These three, or four, or five, philosophers, it should be noted, will not frame this thought using the term ‘Alan Pettigrews’. Only Grayvington philosophers invoke the Pettigrew name, as we shall discover. (Alan, mercifully, was not present today for the Beagle’s talk.) One such philosopher, Toby Smalls, is at this very moment at UCL, about to give an evening talk, thinking – despite his many years of experience which, were he to examine that resource, would reveal the weakness of such an optimistic conjecture – that surely there cannot be any Maurice Dabneys present here. This belief is situated in what philosophers call an opaque linguistic context, meaning that one cannot replace the term ‘Maurice Dabneys’ with a co-referential term such as ‘Alan Pettigrews’, because while Smalls believes that there cannot be any Maurice Dabneys here, he does not believe that there cannot be any Alan Pettigrews here. Nevertheless, both terms, ‘Maurice Dabneys’ and ‘Alan Pettigrews’, refer to the same thing, namely the class of time-wasters who have acquired the delusive belief that they are philosophically adroit, and who turn up regularly to advanced academic philosophy talks and engage the speaker and various unfortunate audience members in confusing and unhelpful dialogue. (It should be noted that our genarch of Physics, Beresford Sadler, does not qualify as an Alan Pettigrew, at least not a full-blown Pettigrew; perhaps we should call his type a ‘Beresford Sadler’)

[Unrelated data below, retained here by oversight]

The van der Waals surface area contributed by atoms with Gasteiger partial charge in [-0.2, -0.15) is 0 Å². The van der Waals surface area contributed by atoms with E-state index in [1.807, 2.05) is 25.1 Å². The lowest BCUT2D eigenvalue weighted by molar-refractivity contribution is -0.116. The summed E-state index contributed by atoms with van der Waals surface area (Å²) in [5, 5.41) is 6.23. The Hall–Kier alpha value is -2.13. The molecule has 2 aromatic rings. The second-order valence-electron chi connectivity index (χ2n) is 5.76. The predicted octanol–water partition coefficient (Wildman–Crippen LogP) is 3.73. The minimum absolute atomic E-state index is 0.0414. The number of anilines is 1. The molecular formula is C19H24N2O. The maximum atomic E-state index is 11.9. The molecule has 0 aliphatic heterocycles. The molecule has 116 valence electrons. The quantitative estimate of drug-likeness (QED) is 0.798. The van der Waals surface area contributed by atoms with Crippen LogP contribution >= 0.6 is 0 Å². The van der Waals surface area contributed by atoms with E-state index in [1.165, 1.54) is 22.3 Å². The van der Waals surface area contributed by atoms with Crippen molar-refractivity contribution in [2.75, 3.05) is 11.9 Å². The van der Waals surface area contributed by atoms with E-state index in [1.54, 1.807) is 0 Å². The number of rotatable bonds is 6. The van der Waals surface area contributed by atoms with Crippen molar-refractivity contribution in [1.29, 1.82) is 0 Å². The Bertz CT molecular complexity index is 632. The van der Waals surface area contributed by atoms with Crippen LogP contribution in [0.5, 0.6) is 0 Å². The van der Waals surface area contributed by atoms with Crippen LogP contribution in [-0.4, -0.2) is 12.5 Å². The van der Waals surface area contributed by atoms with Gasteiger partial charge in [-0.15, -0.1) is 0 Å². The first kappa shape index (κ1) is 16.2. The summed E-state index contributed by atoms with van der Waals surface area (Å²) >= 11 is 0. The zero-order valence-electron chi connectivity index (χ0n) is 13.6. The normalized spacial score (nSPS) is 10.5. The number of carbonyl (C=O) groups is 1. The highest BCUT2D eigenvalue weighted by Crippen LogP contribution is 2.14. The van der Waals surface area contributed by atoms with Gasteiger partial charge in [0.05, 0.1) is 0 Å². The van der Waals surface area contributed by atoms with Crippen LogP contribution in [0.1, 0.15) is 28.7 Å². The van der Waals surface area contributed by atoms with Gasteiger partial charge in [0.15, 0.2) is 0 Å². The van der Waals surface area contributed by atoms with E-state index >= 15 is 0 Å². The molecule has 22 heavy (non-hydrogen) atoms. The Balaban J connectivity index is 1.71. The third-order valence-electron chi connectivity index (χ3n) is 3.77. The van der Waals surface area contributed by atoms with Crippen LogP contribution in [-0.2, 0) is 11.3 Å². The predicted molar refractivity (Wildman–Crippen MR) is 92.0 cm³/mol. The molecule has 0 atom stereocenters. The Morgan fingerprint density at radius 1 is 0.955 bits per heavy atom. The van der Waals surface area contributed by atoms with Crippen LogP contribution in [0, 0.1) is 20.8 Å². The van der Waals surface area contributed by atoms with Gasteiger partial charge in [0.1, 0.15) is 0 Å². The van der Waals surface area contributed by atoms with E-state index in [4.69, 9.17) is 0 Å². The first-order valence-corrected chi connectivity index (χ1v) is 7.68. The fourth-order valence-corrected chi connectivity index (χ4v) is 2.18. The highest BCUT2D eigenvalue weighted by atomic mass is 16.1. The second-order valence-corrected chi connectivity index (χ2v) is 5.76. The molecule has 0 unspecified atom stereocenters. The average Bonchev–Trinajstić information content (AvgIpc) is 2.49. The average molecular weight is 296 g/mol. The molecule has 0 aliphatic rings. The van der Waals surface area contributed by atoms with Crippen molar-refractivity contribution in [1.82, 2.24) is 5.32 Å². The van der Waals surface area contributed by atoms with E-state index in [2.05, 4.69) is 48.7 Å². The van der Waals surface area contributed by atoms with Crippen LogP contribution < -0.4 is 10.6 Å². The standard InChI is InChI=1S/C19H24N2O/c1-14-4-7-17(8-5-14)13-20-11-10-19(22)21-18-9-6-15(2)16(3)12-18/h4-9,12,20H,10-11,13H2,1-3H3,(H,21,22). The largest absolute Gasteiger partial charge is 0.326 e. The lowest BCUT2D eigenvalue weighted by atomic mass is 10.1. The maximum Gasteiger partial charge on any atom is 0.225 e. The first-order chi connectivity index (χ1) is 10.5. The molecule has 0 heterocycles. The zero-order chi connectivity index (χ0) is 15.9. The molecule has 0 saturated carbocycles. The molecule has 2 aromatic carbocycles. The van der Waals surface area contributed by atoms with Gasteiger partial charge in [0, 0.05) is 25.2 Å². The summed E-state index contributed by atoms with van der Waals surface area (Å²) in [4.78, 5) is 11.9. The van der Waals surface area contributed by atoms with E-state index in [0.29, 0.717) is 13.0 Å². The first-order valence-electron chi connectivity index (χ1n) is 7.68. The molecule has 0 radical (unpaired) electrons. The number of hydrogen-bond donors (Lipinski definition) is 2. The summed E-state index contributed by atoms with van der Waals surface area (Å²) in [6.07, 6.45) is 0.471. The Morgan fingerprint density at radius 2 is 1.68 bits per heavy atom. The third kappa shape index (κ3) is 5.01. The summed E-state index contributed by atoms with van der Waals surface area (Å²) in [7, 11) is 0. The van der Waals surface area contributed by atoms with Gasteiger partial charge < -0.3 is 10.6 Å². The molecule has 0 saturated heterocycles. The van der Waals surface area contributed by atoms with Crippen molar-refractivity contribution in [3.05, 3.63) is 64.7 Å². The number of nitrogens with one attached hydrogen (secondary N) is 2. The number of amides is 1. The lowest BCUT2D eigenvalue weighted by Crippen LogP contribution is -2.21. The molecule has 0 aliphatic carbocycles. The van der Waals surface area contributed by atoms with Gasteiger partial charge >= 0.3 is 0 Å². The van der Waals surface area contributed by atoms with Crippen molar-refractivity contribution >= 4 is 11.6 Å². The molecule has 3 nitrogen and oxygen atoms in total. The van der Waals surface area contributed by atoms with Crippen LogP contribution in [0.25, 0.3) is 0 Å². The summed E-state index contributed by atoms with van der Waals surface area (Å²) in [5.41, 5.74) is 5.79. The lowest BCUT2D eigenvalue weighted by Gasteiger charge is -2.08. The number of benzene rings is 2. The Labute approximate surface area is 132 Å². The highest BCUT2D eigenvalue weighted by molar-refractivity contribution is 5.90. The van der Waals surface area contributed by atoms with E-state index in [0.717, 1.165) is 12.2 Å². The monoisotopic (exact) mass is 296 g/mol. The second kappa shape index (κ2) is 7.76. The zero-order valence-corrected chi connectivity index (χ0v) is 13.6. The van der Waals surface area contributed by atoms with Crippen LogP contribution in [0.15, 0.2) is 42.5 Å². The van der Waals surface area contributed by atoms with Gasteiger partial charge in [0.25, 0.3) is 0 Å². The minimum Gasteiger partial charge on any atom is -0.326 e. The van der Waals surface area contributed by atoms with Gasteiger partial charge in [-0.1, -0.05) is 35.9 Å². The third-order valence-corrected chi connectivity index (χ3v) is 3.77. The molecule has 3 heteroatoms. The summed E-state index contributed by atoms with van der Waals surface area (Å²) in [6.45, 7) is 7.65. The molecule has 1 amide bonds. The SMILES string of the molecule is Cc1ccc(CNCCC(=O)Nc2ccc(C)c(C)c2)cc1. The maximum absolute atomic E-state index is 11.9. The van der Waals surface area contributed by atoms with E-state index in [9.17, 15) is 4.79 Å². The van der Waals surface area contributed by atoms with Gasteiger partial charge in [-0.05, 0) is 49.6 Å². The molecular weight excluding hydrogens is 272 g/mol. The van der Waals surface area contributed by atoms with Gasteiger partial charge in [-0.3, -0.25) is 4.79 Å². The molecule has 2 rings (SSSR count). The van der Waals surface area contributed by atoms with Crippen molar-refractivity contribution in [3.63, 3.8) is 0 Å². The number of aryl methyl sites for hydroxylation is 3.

There is one Grayvington philosopher who never makes this sort of mistake about his audience, and that is Tristram York, who, incidentally, made rather a good comment today in the Beagle’s talk. But he is unusually sensitive to the presence of Pettigrews, and has been known, at his own talks, to ask the chairperson, at the point that the chairperson brings in his carafe of water and empty glass (just before people start drifting in and generally milling about), whether any such audience members can be expected at his talk. Such a question is considered to be slightly bad form, but understandable, and usually raises some shared, guilty, laughter of recognition.
The time-waster who will shortly be getting on Toby Smalls’ wick has no name that anybody in the London audience knows – generally people avoid socialising with Alan Pettigrews, and so the name of any particular Alan Pettigrew will only become known should that Pettigrew be the type to volunteer it – but this particular London-based Pettigrew is generally referred to in the common room after talks as ‘the eccentric chap with the green glasses’ by the more polite academics, and ‘the loony with green glasses’ by the more blunt.